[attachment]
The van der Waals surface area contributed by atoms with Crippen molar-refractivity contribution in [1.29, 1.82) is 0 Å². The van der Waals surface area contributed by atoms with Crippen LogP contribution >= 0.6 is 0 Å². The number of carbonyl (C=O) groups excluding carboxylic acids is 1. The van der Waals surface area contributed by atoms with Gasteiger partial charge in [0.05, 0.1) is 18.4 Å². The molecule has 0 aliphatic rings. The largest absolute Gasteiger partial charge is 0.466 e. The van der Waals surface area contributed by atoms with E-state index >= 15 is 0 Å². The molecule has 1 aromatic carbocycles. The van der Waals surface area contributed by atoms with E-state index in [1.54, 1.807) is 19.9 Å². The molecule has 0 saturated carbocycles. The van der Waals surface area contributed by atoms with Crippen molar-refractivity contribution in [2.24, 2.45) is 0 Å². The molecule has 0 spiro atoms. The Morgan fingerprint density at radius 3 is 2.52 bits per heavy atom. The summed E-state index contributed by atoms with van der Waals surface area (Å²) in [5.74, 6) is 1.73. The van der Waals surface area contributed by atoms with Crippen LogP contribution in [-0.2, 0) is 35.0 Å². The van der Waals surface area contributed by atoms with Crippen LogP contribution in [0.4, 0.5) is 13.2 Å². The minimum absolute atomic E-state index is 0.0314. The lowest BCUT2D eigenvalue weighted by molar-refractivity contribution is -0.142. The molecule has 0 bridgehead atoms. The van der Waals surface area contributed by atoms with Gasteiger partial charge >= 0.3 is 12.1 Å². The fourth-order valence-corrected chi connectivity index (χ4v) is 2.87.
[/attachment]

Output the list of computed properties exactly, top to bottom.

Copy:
The van der Waals surface area contributed by atoms with Crippen molar-refractivity contribution in [1.29, 1.82) is 0 Å². The van der Waals surface area contributed by atoms with Crippen LogP contribution >= 0.6 is 0 Å². The number of carbonyl (C=O) groups excluding carboxylic acids is 1. The van der Waals surface area contributed by atoms with Gasteiger partial charge in [0.05, 0.1) is 18.4 Å². The molecule has 0 aliphatic rings. The largest absolute Gasteiger partial charge is 0.466 e. The van der Waals surface area contributed by atoms with E-state index >= 15 is 0 Å². The molecule has 1 aromatic carbocycles. The van der Waals surface area contributed by atoms with E-state index in [1.54, 1.807) is 19.9 Å². The molecule has 0 saturated carbocycles. The van der Waals surface area contributed by atoms with Crippen molar-refractivity contribution in [2.24, 2.45) is 0 Å². The molecule has 0 spiro atoms. The Morgan fingerprint density at radius 3 is 2.52 bits per heavy atom. The summed E-state index contributed by atoms with van der Waals surface area (Å²) in [5.74, 6) is 1.73. The van der Waals surface area contributed by atoms with Crippen LogP contribution in [-0.2, 0) is 35.0 Å². The van der Waals surface area contributed by atoms with Crippen LogP contribution in [0.4, 0.5) is 13.2 Å². The minimum absolute atomic E-state index is 0.0314. The lowest BCUT2D eigenvalue weighted by molar-refractivity contribution is -0.142. The molecule has 0 bridgehead atoms. The van der Waals surface area contributed by atoms with Gasteiger partial charge >= 0.3 is 12.1 Å². The fourth-order valence-corrected chi connectivity index (χ4v) is 2.87.